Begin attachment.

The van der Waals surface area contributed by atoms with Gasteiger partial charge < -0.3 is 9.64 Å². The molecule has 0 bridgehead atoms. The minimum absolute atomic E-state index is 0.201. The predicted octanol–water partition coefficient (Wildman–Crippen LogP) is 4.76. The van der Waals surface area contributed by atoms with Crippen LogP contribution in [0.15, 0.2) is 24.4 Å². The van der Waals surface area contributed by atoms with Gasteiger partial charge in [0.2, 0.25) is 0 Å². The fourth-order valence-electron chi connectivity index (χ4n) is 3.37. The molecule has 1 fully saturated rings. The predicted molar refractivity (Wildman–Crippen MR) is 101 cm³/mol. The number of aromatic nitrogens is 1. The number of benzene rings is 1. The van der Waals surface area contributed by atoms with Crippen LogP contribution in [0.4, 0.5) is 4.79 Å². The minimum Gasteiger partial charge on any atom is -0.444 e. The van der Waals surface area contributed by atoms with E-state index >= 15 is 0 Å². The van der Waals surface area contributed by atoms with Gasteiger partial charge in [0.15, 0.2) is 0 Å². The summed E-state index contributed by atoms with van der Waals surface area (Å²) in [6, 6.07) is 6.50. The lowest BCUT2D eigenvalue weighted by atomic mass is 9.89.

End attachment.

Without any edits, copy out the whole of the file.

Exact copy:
The van der Waals surface area contributed by atoms with Gasteiger partial charge < -0.3 is 9.64 Å². The molecule has 0 bridgehead atoms. The minimum absolute atomic E-state index is 0.201. The predicted octanol–water partition coefficient (Wildman–Crippen LogP) is 4.76. The van der Waals surface area contributed by atoms with Crippen LogP contribution in [0.15, 0.2) is 24.4 Å². The van der Waals surface area contributed by atoms with Gasteiger partial charge in [0.2, 0.25) is 0 Å². The fourth-order valence-electron chi connectivity index (χ4n) is 3.37. The molecule has 1 fully saturated rings. The predicted molar refractivity (Wildman–Crippen MR) is 101 cm³/mol. The number of aromatic nitrogens is 1. The number of benzene rings is 1. The van der Waals surface area contributed by atoms with Crippen LogP contribution in [0.4, 0.5) is 4.79 Å². The minimum Gasteiger partial charge on any atom is -0.444 e. The van der Waals surface area contributed by atoms with E-state index >= 15 is 0 Å². The van der Waals surface area contributed by atoms with Gasteiger partial charge in [0.15, 0.2) is 0 Å². The summed E-state index contributed by atoms with van der Waals surface area (Å²) in [6, 6.07) is 6.50. The lowest BCUT2D eigenvalue weighted by atomic mass is 9.89.